On Nov. 5, the U.S. Department of Labor, through the Occupational Safety and Health Administration, issued an Emergency Temporary Standard to Protect Workers from Coronavirus (ETS). The ETS covers employers with 100 or more employees and provides options for compliance. Notably, it requires those employers to develop, implement, and enforce a mandatory Covid vaccination policy.
Alternatively, covered employers may adopt a policy requiring employees to choose between vaccination and regular Covid testing and wearing a face covering at work. The ETS also requires companies to provide up to four hours of paid time to workers to get vaccinated and to allow for paid leave to recover from side effects.
But when it comes to unionized workplaces, vaccine mandates present interesting issues.
Obligations Under the NLRA
The National Labor Relations Act (NLRA) requires employers to bargain with the unions that represent their employees over hours and other terms and conditions of employment. When new terms and conditions of employment like vaccination and/or testing requirements are under consideration, by choice or mandate, employers must consider their duty to bargain.
On Nov. 10, the NLRB Office of the General Counsel issued a memo reminding employers that they need to consider their bargaining obligations as these mandates emerge. The General Counsel takes the position that covered employers have decisional bargaining obligations regarding aspects of the ETS that affect terms and conditions of employment and that provide employers with choices regarding implementation.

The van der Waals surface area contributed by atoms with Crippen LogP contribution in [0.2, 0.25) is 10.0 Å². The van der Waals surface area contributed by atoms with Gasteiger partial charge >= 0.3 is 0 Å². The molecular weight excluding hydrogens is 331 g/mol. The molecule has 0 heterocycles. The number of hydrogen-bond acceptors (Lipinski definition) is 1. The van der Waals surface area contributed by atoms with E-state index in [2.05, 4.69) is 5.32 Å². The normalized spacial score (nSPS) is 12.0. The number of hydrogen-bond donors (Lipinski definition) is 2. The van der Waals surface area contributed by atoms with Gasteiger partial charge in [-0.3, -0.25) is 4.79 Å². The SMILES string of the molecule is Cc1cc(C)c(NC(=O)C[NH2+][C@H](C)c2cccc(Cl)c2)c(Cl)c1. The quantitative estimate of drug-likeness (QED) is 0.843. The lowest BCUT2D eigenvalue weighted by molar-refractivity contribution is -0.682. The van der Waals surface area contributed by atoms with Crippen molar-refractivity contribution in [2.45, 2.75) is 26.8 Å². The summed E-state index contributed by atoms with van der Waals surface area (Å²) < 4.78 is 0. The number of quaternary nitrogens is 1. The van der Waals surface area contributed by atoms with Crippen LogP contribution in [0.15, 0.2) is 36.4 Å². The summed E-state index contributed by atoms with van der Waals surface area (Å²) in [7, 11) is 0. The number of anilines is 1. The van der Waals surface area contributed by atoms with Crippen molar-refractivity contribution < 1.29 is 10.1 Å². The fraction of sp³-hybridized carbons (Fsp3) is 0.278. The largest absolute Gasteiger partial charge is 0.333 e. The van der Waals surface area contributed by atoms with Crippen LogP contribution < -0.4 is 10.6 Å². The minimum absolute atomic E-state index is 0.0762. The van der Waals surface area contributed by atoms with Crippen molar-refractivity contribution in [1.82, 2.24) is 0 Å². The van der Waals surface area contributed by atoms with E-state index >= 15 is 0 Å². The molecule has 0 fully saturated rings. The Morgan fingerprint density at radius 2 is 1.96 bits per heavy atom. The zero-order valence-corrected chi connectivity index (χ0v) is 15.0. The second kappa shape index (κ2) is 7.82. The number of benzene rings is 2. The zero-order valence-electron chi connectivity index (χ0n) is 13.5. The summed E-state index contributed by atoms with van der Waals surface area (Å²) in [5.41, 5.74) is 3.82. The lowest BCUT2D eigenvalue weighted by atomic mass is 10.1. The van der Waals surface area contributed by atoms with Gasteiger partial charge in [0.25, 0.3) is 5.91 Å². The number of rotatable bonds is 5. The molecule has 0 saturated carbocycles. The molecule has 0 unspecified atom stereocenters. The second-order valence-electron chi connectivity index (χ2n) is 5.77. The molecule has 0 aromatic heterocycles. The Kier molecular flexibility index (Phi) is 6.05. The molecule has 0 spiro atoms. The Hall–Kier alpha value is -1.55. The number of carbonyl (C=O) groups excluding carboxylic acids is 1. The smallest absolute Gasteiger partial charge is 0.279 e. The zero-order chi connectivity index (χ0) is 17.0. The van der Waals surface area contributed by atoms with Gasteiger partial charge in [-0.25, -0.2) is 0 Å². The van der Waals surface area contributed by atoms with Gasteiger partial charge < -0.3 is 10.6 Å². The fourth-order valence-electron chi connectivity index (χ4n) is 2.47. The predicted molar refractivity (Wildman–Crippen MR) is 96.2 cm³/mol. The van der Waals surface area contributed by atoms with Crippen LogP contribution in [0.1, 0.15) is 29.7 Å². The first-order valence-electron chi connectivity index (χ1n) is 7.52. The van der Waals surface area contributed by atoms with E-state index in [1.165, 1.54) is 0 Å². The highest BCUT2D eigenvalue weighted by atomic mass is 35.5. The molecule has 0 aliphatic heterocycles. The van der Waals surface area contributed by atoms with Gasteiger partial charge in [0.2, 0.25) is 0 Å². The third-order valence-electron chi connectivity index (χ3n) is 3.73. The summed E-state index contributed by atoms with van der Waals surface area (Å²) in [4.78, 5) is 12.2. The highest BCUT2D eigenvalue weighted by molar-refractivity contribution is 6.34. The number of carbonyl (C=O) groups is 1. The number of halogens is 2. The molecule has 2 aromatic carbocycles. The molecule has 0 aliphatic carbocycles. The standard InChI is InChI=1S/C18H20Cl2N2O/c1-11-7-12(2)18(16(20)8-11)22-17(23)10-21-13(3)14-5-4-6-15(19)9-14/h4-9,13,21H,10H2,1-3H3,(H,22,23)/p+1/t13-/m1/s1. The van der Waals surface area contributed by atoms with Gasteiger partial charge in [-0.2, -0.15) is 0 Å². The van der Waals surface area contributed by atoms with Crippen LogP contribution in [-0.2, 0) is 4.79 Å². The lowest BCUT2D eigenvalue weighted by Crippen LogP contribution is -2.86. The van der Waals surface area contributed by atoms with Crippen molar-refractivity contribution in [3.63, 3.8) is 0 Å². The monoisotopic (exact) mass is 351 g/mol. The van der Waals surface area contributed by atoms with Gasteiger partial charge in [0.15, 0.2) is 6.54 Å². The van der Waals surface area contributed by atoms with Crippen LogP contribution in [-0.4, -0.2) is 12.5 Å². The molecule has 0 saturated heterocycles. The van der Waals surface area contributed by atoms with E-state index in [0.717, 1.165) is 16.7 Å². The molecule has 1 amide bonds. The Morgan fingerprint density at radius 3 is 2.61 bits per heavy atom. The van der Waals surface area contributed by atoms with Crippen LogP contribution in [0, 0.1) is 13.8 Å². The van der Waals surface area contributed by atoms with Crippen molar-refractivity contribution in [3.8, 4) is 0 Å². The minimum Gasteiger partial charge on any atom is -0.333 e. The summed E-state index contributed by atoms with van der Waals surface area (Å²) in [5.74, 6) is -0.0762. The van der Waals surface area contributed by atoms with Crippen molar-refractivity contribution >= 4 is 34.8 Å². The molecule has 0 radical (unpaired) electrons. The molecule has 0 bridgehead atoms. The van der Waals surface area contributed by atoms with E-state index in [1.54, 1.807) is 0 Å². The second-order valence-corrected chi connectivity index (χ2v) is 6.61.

The General Counsel acknowledges that an employer has no duty to bargain where a specific change in terms and conditions of employment is statutorily mandated, but the employer may not act unilaterally if it has some discretion in implementing those requirements.
Undoubtedly, the ETS affects terms and conditions of employment — including the potential to affect the continued employment of employees who become subject to it — and to the extent the ETS gives covered employers some measure of discretion in implementing certain requirements, bargaining obligations may arise.
Covid Policies and Collective Bargaining Agreements
As a first step in any bargaining analysis, employers should review their existing collective bargaining agreements (CBA) to determine if the union has waived the right to bargain over the decision. If the CBA allows the employer to establish rules of this nature, then the employer can avoid bargaining. Employers should also review the management rights and workplace safety provisions of their CBAs to further support their waiver position.
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Absent a waiver, employers may need to bargain over the decision to implement a vaccine mandate or testing/masking rule.
Many unions recognize the value of vaccination and testing/masking as safety measures. Where an employer cannot establish a waiver or simply prefers to avoid labor strife, the employer should offer to bargain with the union and not implement the policy until the parties reach an agreement or an impasse in bargaining. Upon reaching an impasse, the employer may implement the terms of its last proposal to the union.
Even if an employer must comply with a legal vaccination mandate (e.g., the federal contractor vaccine mandate), the employer still has an obligation to bargain with the union over the “effects” of its implementation. Here, among other things, bargaining may address procedural issues, exemptions, pay obligations, incentives, time for compliance, or the consequences of failure to comply.
In short, the implementation of legally mandated vaccine requirements brings bargaining obligations of some kind. Offering to bargain with the union over the mandate is probably the safest course of action where a strong waiver argument does not exist.